In this seminar we will investigate the relationship of human beings to bodies of water, as represented through artifacts, art objects, and literature. As a class we will test the notion that bodies of water have, cross-culturally and throughout history, presented opportunities, risks, and unknowns that closely conform to what is known in various humanistic fields as liminality, a phenomenon of transformative thresholds in physical and social space. How different cultures engage transformative maritime thresholds will be studied in a number of cases found in ancient Near Eastern and Classical texts, various archaeological cultures, Medieval history, and even modern art forms. While noting transformative and destructive aspects of past attitudes toward water, we will be building a model to help maritime archaeologists better frame discussions of shipwrecks and other maritime culture objects. We will also consider how present and future cultures might embrace the liminal properties of water in a more globally cooperative spirit.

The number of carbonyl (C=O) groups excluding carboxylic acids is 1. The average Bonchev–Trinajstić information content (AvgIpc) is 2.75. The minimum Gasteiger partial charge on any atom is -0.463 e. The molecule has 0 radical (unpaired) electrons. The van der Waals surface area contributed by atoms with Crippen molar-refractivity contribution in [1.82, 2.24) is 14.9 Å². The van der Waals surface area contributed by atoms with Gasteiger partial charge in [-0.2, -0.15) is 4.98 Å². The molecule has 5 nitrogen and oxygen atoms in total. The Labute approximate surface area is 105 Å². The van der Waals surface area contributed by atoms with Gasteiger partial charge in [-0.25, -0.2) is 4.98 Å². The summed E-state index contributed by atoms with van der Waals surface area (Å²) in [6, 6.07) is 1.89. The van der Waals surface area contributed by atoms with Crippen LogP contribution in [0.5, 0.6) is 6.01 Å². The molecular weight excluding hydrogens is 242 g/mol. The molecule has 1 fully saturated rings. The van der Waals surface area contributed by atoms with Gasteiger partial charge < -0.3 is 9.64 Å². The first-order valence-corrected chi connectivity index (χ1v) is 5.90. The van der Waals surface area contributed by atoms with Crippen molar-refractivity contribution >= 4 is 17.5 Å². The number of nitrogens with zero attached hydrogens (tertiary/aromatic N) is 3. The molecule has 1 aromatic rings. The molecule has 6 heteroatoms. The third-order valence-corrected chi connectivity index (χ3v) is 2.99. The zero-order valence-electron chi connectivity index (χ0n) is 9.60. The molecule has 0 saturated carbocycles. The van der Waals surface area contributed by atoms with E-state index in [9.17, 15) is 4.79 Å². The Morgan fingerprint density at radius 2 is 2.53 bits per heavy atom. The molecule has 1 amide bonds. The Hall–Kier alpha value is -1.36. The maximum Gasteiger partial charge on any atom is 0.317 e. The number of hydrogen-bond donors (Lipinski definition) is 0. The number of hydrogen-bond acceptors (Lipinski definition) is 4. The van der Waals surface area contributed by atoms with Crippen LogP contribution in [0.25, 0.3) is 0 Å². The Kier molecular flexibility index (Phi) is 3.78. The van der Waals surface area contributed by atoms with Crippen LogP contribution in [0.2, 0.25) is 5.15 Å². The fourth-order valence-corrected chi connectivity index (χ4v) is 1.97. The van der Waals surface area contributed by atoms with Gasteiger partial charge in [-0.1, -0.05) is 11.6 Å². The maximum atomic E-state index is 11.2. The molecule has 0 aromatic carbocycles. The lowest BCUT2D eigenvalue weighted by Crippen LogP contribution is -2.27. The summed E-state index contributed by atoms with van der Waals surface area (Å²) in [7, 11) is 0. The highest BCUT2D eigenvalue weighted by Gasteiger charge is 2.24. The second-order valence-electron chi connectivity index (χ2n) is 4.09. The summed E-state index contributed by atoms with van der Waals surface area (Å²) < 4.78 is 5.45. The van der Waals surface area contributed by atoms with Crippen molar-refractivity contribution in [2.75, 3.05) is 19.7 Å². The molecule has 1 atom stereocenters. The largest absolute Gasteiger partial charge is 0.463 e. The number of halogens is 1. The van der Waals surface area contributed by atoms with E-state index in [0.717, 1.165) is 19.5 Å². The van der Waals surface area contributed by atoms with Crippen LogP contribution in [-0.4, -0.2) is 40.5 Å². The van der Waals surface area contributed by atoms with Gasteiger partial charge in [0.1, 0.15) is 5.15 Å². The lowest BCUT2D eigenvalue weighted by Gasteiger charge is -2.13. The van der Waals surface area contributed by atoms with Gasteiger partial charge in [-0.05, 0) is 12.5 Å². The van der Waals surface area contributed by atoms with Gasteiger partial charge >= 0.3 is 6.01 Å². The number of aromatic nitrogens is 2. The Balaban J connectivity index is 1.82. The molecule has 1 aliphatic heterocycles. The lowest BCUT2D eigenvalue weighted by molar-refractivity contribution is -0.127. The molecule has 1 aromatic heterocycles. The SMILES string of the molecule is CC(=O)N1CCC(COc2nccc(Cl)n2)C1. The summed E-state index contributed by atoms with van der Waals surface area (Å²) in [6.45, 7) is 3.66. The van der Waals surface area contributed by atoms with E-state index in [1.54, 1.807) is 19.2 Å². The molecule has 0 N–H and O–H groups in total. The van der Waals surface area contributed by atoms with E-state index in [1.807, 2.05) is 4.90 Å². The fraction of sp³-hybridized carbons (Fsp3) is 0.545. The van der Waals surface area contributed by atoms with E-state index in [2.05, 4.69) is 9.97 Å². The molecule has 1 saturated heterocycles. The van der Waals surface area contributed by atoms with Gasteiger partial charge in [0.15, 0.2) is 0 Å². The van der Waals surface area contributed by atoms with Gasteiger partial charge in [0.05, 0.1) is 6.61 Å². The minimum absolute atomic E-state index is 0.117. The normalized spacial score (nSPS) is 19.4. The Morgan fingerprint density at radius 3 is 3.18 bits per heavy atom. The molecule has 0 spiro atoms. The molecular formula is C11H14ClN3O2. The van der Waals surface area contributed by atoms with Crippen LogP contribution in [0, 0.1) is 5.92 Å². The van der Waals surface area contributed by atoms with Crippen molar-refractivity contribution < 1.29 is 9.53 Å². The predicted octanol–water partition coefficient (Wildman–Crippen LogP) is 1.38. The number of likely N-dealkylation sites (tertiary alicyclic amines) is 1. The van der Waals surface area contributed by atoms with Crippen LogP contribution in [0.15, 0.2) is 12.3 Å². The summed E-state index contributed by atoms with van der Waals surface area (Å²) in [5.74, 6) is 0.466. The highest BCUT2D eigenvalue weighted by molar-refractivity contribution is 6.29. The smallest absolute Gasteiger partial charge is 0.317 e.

Christopher Monroe is a Senior Lecturer in Near Eastern Studies at Cornell University. He studied nautical archaeology under George Bass and participated in the excavation of the Bronze Age shipwreck at Uluburun, Turkey. Monroe wrote a dissertation investigating the socioeconomic role of Bronze Age traders and has published articles on seafaring and early economy that interpret the textual and archaeological sources from the Eastern Mediterranean and Near East.


SHUM 4815 Histories of Maritime Asia

(also HIST 4815)
Fall.  4 credits.  
Limited to 15 students.   
J. Gaynor.  
M 12:20-2:15.